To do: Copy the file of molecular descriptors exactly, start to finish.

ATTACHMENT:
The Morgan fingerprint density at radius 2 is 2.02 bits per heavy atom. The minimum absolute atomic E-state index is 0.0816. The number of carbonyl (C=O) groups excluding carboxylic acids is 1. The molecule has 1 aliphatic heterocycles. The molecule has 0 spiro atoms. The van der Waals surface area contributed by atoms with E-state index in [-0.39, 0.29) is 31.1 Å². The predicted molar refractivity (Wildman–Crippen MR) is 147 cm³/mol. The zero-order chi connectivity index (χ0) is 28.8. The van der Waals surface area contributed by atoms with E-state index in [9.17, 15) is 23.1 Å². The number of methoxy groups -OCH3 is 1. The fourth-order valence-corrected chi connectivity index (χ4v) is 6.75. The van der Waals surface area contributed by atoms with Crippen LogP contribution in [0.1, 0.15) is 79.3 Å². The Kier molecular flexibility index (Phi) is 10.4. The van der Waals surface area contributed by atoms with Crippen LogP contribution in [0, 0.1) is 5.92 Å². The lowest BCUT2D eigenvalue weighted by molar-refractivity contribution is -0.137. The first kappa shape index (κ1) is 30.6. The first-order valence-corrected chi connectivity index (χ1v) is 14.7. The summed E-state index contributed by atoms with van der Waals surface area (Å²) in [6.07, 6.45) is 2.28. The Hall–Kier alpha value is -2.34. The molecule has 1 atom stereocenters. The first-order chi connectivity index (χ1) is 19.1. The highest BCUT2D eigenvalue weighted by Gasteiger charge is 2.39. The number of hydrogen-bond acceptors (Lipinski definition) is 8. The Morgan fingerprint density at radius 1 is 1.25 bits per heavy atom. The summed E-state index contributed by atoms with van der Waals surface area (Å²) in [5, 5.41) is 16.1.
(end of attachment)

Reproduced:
The Morgan fingerprint density at radius 2 is 2.02 bits per heavy atom. The minimum absolute atomic E-state index is 0.0816. The number of carbonyl (C=O) groups excluding carboxylic acids is 1. The molecule has 1 aliphatic heterocycles. The molecule has 0 spiro atoms. The van der Waals surface area contributed by atoms with E-state index in [-0.39, 0.29) is 31.1 Å². The predicted molar refractivity (Wildman–Crippen MR) is 147 cm³/mol. The zero-order chi connectivity index (χ0) is 28.8. The van der Waals surface area contributed by atoms with E-state index in [9.17, 15) is 23.1 Å². The number of methoxy groups -OCH3 is 1. The fourth-order valence-corrected chi connectivity index (χ4v) is 6.75. The van der Waals surface area contributed by atoms with Crippen LogP contribution in [0.1, 0.15) is 79.3 Å². The Kier molecular flexibility index (Phi) is 10.4. The van der Waals surface area contributed by atoms with Crippen LogP contribution in [0, 0.1) is 5.92 Å². The lowest BCUT2D eigenvalue weighted by molar-refractivity contribution is -0.137. The first kappa shape index (κ1) is 30.6. The first-order valence-corrected chi connectivity index (χ1v) is 14.7. The summed E-state index contributed by atoms with van der Waals surface area (Å²) in [6.07, 6.45) is 2.28. The Hall–Kier alpha value is -2.34. The molecule has 1 atom stereocenters. The first-order chi connectivity index (χ1) is 19.1. The highest BCUT2D eigenvalue weighted by Gasteiger charge is 2.39. The number of hydrogen-bond acceptors (Lipinski definition) is 8. The Morgan fingerprint density at radius 1 is 1.25 bits per heavy atom. The summed E-state index contributed by atoms with van der Waals surface area (Å²) in [5, 5.41) is 16.1.